• Add the paneer and keep cooking till it is almost dry. Keep mixing to avoid burning

Mushroom Capsicum Pepper Stir Fry

Ingredients:

  • 6-8 mushrooms, sliced
  • 1 capsicum, thinly sliced
  • 1 onion, sliced
  • salt to taste
  • 1 tsp chat masala
  • 1/2 tsp chilli powder
  • 1 tsp oil

Directions:

  • Heat oil in a pan
  • Add onions and fry for a few minutes
  • Add mushrooms and stir fry for 3-4 minutes
  • Add the capsicum/green peppers and stir fry for another 3-4 minutes. Season with salt, chat masala and chilli powder
  • Set aside

Onion garnish

Slice one red onion, squeeze 1/2 a lemon on it. Add 1/2 tsp chilli powder and 1 tsp chat masala, 1/4 tsp salt. Mix and set aside.

  • tortillas/ chappati/ ceylon paratha
  • 2 tbsp oil
  • coriander chutney, store bought
  • sweet tamarind chutney, store bought

Method

  • Heat rotis/ paratha drizzling some oil on it
  • Place some paneer or veggies on the rotis
  • drizzle some coriander and tamarind chutney on it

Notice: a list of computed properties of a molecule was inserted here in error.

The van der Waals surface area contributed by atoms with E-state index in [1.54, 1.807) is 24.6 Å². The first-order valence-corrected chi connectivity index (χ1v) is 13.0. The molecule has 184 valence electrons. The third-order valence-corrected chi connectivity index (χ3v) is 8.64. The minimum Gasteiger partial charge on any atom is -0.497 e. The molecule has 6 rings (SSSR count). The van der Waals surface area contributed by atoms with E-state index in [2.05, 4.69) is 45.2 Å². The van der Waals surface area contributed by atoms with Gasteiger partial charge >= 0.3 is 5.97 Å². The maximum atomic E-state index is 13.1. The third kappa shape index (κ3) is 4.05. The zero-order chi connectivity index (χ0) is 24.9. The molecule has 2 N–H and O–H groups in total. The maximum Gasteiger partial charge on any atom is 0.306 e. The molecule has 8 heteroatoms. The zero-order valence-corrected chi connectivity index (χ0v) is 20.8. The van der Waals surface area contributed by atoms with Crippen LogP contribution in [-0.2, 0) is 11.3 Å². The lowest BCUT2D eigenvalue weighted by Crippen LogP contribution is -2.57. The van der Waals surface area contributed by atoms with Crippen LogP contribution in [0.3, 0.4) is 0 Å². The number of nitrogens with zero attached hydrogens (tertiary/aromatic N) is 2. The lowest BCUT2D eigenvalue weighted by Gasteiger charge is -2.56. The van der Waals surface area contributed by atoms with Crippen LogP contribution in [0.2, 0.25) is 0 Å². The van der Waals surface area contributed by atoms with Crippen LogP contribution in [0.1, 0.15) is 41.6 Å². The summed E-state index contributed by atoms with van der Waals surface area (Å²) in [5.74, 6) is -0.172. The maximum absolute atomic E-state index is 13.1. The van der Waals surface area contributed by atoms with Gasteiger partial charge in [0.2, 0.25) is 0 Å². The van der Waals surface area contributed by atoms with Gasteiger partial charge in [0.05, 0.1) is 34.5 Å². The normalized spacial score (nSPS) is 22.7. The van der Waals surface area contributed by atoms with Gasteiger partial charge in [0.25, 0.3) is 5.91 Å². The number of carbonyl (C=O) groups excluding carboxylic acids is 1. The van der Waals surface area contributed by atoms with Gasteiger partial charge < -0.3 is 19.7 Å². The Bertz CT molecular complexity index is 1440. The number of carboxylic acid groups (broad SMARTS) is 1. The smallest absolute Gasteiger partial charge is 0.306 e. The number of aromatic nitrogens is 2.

• Add some onion garnish
  • Roll and serve hot

Breakfast and dinner- Recipes by danya

Maharashtrian Poha (Beaten Rice) and Punjabi Dal

When I started asking recipes from family, Danya was one of the excited nieces who sent me recipes. I remember visiting her in Mysore and showing her how to bake banana bread years ago. I heard she makes a really good banana bread. Her husband raves about her cooking. Danya is working on her PhD and will soon be Dr. Danya! In her spare time she enjoys cooking.

Here are two recipes. This is her version of a maharashtrian poha – a quick and tasty breakfast or anytime snack and punjabi dal (lentil soup eaten with rice or roti/naan). Danya said that the punjabi dal was a recipe her mother has been using for almost 30 years. The recipe was given to her mother by her aunt, Shanti.

Poha is beaten rice and you get both white and red variety. She has used red poha. In Tamil, poha is called aval and in Kannada it is called avalakki. In the south of india, a similar dish called aval upma or avalakki uppittu is made. Usually potatoes are not added and mustard seeds are added instead of cumin seeds. Garnish with grated coconut.